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A Delphi console application can be run from the command line of an existing console window, and it can be run by double-clicking on its icon. In the latter case it will create its own console window, and close it once the application terminates.

How can I tell if my console application has created its own window?

I want to detect this so that I can display a message like "Press Enter to close the window", to let the user read what's displayed before the window closes. Obviously, it wouldn't be appropriate to do that if the application is being run from the command line.

I'm using Delphi 2010, in case that's significant.

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1  
The application can be run with redirected output in its own console, in which case you shouldn't show that message either. –  mghie Sep 27 '09 at 11:18
    
That's true. Good point. –  Incredulous Monk Sep 28 '09 at 3:34
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6 Answers

up vote 6 down vote accepted

You have basically two things to test for:

  1. Is the application console shared between processes? If you use cmd.exe to run a console application it will per default share the console, so you won't need to show the "Press Enter to close the window" message.

  2. Is the output redirected to a file? If so it's not necessary to show the message either.

For the first one there is a simple solution in form of the GetConsoleProcessList() Windows API function. Unfortunately it is available only on Windows XP and later versions, but maybe that's good enough for you. It's not in the Delphi 2009 Windows unit, so you will have to import it yourself:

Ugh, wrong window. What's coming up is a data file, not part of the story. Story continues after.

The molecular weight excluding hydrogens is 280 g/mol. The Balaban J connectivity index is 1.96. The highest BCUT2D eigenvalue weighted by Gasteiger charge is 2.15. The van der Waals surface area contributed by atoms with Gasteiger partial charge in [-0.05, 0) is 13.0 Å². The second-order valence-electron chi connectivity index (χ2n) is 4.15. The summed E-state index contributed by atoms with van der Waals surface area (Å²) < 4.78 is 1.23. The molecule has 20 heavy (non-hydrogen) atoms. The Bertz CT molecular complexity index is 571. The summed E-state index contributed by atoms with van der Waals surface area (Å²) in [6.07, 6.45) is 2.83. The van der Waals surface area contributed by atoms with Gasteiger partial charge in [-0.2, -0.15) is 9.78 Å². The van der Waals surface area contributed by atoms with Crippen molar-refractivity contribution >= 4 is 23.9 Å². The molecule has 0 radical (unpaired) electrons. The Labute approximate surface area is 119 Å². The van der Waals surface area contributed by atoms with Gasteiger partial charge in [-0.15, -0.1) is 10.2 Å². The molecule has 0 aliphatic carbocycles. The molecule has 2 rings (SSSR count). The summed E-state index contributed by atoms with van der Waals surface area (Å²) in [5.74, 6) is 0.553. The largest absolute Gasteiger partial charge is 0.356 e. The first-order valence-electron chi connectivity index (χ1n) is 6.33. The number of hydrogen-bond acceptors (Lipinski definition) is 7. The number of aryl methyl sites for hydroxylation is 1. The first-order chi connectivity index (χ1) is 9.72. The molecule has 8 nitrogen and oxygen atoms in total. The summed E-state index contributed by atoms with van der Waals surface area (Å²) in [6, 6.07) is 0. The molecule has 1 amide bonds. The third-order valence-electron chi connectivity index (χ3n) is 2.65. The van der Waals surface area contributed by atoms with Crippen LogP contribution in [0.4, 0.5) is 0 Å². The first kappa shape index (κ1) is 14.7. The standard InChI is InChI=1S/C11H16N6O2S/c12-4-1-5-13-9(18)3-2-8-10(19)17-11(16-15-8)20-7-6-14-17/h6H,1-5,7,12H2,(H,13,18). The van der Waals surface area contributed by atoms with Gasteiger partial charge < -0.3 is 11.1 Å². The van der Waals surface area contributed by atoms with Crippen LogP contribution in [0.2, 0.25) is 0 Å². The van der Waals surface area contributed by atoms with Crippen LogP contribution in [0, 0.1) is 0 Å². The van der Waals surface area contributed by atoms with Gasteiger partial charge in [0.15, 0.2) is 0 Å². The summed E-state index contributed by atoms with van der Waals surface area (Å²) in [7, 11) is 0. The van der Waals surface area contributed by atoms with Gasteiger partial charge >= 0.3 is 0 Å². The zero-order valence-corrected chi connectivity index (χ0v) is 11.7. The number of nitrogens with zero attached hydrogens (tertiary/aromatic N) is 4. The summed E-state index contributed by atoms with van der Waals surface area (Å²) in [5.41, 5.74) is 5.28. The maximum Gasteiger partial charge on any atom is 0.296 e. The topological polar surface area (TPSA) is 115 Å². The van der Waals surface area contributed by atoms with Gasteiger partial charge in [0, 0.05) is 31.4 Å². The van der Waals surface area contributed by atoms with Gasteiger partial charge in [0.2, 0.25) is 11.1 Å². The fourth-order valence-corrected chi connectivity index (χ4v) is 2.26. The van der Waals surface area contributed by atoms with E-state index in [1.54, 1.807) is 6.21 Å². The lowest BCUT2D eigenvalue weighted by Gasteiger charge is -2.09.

function GetConsoleProcessList(lpdwProcessList: PDWORD;
  dwProcessCount: DWORD): DWORD; stdcall; external 'kernel32.dll';

Of course, if your software is otherwise able to run on earlier Windows versions you should use LoadLibrary() and GetProcAddress() instead.

Since you are only interested in whether the number of process handles is higher than 1 you can call it with a very small buffer for the handles, for example like this:

var
  HandleCount: DWORD;
  ProcessHandle: DWORD;
begin
  HandleCount := GetConsoleProcessList(@ProcessHandle, 1);
  // ...
end;

If your handle count is larger than 1 you have other processes keeping the console open, so you can skip showing the message.

You can use the GetFileInformationByHandle() Windows API function to check whether your console output handle references a real file or not:

var
  StdOutHandle: THandle;
  IsNotRedirected: boolean;
  FileInfo: TByHandleFileInformation;
begin
  StdOutHandle := GetStdHandle(STD_OUTPUT_HANDLE);
  IsNotRedirected := not GetFileInformationByHandle(StdOutHandle, FileInfo)
    and (GetLastError = ERROR_INVALID_HANDLE);
  // ...
end;

This code is intended to get you started only, I'm sure there are some corner cases not handled properly.

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2  
Solves my problem, and solves a problem that I hadn't thought about (redirected output). –  Incredulous Monk Sep 29 '09 at 9:46
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I've used something like the below in the past:


program ConsoleTest;
{$APPTYPE CONSOLE}
uses Windows;
function GetConsoleWindow: HWND; stdcall; external kernel32 name 'GetConsoleWindow';
function IsOwnConsoleWindow: Boolean;
//ONLY POSSIBLE FOR CONSOLE APPS!!!
//If False, we're being called from the console;
//If True, we have our own console (we weren't called from console)
var pPID: DWORD;
begin
  GetWindowThreadProcessId (GetConsoleWindow,pPID);
  Result:= (pPID = GetCurrentProcessId);
end;

begin writeln ('Hello '); if IsOwnConsoleWindow then begin writeln ('Press enter to close console'); readln; end; end.

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Short and sweet... I like it! +1 –  Incredulous Monk Sep 29 '09 at 9:44
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Wow Nick, that is really impressive! I have test your solution and works great.